What about FODMAP foods? If you eliminate then reintroduced? Does the sensitivity increase or decrease? I’d also love to understand why.
P.S. Ordered Perfect Health Diet yesterday. Looking forward to reading it.


Jerry August 14, 2011 at 11:59 am

How would you go about treating depression?


cary nosler August 14, 2011 at 12:02 pm

Are you still opposed to taking omega 3 fish oil supplements?


Deanne August 14, 2011 at 12:37 pm

Is it unrealistic to hope an entirely natural approach can correct a persistent streptococcal bacterial infection? In my case, UTI for the last 3/4 of a year, perhaps complicated by long-term low white blood cell count. The infection was not helped by a course of penicillin, but has seemed to improve somewhat using the GAPS introductory diet. With the improvement on GAPS, I’ve been hesitant to use aggressive cranberry or high vitamin C approaches.

Any advice?


David Brown August 14, 2011 at 12:38 pm

Is Ray Peat correct to assert that unsaturated fatty acids are not essential?


Martin P August 14, 2011 at 12:42 pm

I appear to be insulin resistant and have followed a very low carb diet as advocated by Dr Bernstein. It has worked very well and my BMI has dropped to 19.9. I feel fine and don’t wish to raise carbs. Is that ok for me? Martin


David Brown August 14, 2011 at 12:44 pm

Some scientists say palmitate research supports the idea that saturated fats promote insulin resistance and inflammation. How would you interpret that research?


Sarah Madden August 14, 2011 at 12:48 pm

Hi Paul,

Bought the book on Chris’ recommendation. It didn’t disappoint!

On the subject of supplements, there is some controversy in the Paleosphere about whether we should supplement or not. I think this might be a point on which you and Chris differ too because you recommend a large range of supplements for even healthy people.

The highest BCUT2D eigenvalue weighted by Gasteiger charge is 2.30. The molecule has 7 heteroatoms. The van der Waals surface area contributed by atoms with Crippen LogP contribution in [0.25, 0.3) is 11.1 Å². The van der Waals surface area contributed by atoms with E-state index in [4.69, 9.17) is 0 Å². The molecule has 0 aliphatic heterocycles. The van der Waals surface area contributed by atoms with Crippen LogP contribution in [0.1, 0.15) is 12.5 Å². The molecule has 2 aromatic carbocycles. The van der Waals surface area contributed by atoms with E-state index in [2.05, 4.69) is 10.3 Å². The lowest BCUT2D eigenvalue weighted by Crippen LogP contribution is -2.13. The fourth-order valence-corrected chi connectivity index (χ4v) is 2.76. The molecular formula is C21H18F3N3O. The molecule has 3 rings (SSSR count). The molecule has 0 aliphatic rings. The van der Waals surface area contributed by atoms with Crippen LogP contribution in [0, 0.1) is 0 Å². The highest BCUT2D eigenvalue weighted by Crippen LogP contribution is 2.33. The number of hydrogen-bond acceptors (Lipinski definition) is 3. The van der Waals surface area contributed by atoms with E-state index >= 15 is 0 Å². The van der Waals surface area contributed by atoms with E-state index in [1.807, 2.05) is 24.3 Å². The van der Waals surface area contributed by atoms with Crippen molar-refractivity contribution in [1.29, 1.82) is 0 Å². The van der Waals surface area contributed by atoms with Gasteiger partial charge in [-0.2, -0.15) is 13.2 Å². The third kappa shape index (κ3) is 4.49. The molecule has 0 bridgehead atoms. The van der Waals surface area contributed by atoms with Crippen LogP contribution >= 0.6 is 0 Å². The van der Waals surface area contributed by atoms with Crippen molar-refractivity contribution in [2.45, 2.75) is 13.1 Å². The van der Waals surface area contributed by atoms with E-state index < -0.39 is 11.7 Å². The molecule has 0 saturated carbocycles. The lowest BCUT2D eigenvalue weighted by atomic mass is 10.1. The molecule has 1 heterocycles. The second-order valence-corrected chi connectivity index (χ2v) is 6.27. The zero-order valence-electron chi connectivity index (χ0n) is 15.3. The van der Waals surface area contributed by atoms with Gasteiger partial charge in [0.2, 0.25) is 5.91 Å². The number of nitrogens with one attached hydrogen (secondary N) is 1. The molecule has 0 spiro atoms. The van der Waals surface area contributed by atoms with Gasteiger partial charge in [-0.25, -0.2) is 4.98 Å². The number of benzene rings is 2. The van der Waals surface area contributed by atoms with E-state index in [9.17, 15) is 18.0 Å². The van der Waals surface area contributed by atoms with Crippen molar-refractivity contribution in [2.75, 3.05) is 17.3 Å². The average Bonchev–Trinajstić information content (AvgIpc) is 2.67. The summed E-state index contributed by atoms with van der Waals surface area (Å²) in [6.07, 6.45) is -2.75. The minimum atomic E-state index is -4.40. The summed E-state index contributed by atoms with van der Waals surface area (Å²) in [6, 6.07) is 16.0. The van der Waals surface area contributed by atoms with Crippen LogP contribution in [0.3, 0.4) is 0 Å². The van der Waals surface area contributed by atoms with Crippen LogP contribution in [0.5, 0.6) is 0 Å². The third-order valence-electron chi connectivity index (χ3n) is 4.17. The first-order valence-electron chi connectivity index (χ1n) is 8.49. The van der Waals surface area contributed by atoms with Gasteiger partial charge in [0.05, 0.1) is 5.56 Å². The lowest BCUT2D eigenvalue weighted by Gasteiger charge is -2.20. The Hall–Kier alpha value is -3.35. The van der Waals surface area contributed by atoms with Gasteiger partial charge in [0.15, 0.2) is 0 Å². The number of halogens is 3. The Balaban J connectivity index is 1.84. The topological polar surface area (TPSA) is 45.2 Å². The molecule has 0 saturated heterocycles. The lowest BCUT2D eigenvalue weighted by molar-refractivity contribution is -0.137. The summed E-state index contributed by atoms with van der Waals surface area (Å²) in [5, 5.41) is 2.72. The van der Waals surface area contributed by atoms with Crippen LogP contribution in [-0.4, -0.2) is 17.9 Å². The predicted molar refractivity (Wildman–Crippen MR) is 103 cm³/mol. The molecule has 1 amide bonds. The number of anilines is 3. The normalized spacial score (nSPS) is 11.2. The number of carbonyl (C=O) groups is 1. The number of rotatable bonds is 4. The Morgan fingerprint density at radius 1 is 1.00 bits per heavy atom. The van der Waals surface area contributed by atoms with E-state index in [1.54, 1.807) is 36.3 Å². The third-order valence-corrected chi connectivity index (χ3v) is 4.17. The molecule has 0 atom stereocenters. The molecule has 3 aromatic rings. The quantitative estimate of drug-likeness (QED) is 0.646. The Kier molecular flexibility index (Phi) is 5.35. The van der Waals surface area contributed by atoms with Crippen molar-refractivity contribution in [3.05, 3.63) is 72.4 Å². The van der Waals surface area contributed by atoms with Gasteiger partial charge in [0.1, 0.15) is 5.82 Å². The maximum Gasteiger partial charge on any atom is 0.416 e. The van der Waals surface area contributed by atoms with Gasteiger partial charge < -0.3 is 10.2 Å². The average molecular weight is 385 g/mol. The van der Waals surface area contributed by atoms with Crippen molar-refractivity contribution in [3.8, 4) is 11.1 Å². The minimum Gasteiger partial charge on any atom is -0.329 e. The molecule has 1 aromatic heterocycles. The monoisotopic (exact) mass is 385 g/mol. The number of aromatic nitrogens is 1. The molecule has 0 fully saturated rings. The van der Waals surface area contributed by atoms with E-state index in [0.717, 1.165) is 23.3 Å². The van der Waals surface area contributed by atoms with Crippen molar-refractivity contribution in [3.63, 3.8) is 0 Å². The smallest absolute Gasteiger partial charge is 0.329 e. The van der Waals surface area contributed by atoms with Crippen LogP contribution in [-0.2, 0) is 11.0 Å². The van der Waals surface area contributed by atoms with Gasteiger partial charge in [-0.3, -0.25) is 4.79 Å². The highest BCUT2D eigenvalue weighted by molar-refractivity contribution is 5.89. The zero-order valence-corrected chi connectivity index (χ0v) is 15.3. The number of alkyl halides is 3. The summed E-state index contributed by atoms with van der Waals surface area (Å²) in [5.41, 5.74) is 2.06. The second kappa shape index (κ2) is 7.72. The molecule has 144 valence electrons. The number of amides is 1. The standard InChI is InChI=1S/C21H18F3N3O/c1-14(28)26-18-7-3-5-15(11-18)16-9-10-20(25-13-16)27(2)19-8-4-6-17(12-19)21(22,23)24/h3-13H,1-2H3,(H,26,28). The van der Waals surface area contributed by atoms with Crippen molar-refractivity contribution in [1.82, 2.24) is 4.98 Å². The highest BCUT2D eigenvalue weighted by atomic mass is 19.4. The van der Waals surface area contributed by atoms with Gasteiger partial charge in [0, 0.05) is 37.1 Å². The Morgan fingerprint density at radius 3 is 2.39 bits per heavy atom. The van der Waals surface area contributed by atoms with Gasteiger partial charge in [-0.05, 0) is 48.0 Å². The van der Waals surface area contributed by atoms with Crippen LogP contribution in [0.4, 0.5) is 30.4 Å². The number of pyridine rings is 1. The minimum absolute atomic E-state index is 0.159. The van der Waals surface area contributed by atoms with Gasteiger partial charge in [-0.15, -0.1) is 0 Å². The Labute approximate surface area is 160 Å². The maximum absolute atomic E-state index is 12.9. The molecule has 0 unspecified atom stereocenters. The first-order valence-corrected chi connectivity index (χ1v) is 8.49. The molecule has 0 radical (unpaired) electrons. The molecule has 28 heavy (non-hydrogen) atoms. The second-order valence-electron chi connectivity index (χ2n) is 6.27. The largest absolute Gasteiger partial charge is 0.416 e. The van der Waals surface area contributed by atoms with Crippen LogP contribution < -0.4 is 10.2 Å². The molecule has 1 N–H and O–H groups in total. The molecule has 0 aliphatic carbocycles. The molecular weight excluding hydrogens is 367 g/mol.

You don’t recommend supplementing folate or omega 3 because of some adverse outcomes of recent studies, but considering widespread supplementation of D3, K2 or selenium hasn’t been completely studied is it possible these could also have unintended effects when consumed outside the context of a whole food. For example Don Matesz reported on a case of development of salivary stones in a woman taking D3 along with k2 and magnesium that resolved on the cessation of D.

Grateful for your thoughts as always.

Thanks to Chris for bringing such quality guests to his podcast too!



Marlene R August 14, 2011 at 12:55 pm

1. How do you get rid of adult acne when diet isn’t helping with that?
2. You tout the benefits of coconut oil but what can I do/use instead when too much coconut gives me stomach aches? (I can’t eat dairy either)
Note: I have a problem digesting fats in the first place (causes me to have soft stools)


Leah August 14, 2011 at 12:55 pm

You talked a while back about a post on rosacea and I’m eagerly awaiting it! Do you believe that facial redness/rosacea can be caused by irritation in a leaky gut? How would you go about treating it? I’ve never been diagnosed with rosacea but do have a lot of facial redness. I’ve been attempting a candida/elimination (no gluten or dairy) diet for the last few months and my facial flushing does seem to improve. I can’t wait to hear your thoughts on this topic.


Howard August 14, 2011 at 12:57 pm

I follow the PHD. Loren Cordain warns against oxidized cholesterol in canned fish. Can you speak to this?